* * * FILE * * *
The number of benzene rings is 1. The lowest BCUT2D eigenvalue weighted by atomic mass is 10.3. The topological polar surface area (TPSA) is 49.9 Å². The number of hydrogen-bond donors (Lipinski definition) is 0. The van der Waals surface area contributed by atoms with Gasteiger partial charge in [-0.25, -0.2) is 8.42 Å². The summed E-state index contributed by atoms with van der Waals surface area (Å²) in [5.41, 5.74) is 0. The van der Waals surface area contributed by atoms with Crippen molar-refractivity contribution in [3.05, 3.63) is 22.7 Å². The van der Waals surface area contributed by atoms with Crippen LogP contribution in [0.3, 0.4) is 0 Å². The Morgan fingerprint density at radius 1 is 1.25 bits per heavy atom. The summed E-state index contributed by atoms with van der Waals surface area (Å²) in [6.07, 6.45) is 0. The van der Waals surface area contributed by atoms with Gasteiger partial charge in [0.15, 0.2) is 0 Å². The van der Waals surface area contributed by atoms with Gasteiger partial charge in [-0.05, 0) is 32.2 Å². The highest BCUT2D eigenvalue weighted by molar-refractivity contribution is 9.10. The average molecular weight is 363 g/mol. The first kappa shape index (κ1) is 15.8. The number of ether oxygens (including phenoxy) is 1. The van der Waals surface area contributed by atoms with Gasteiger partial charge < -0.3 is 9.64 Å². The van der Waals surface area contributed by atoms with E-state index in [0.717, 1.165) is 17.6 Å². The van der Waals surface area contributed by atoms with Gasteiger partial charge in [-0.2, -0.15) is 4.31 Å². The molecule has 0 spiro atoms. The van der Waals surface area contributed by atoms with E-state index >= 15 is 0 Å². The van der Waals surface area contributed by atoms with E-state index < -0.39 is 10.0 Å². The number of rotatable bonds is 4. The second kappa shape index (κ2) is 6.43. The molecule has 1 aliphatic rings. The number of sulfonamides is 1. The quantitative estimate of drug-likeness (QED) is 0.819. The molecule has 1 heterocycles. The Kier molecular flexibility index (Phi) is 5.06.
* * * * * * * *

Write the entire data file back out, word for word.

The number of benzene rings is 1. The lowest BCUT2D eigenvalue weighted by atomic mass is 10.3. The topological polar surface area (TPSA) is 49.9 Å². The number of hydrogen-bond donors (Lipinski definition) is 0. The van der Waals surface area contributed by atoms with Gasteiger partial charge in [-0.25, -0.2) is 8.42 Å². The summed E-state index contributed by atoms with van der Waals surface area (Å²) in [5.41, 5.74) is 0. The van der Waals surface area contributed by atoms with Crippen molar-refractivity contribution in [3.05, 3.63) is 22.7 Å². The van der Waals surface area contributed by atoms with Crippen LogP contribution in [0.3, 0.4) is 0 Å². The Morgan fingerprint density at radius 1 is 1.25 bits per heavy atom. The summed E-state index contributed by atoms with van der Waals surface area (Å²) in [6.07, 6.45) is 0. The van der Waals surface area contributed by atoms with Gasteiger partial charge in [0.15, 0.2) is 0 Å². The van der Waals surface area contributed by atoms with Gasteiger partial charge in [-0.05, 0) is 32.2 Å². The highest BCUT2D eigenvalue weighted by molar-refractivity contribution is 9.10. The average molecular weight is 363 g/mol. The first kappa shape index (κ1) is 15.8. The number of ether oxygens (including phenoxy) is 1. The van der Waals surface area contributed by atoms with Gasteiger partial charge < -0.3 is 9.64 Å². The van der Waals surface area contributed by atoms with E-state index in [0.717, 1.165) is 17.6 Å². The van der Waals surface area contributed by atoms with Gasteiger partial charge in [-0.2, -0.15) is 4.31 Å². The molecule has 0 spiro atoms. The van der Waals surface area contributed by atoms with E-state index >= 15 is 0 Å². The van der Waals surface area contributed by atoms with E-state index < -0.39 is 10.0 Å². The number of rotatable bonds is 4. The second kappa shape index (κ2) is 6.43. The molecule has 1 aliphatic rings. The number of sulfonamides is 1. The quantitative estimate of drug-likeness (QED) is 0.819. The molecule has 1 heterocycles. The Kier molecular flexibility index (Phi) is 5.06.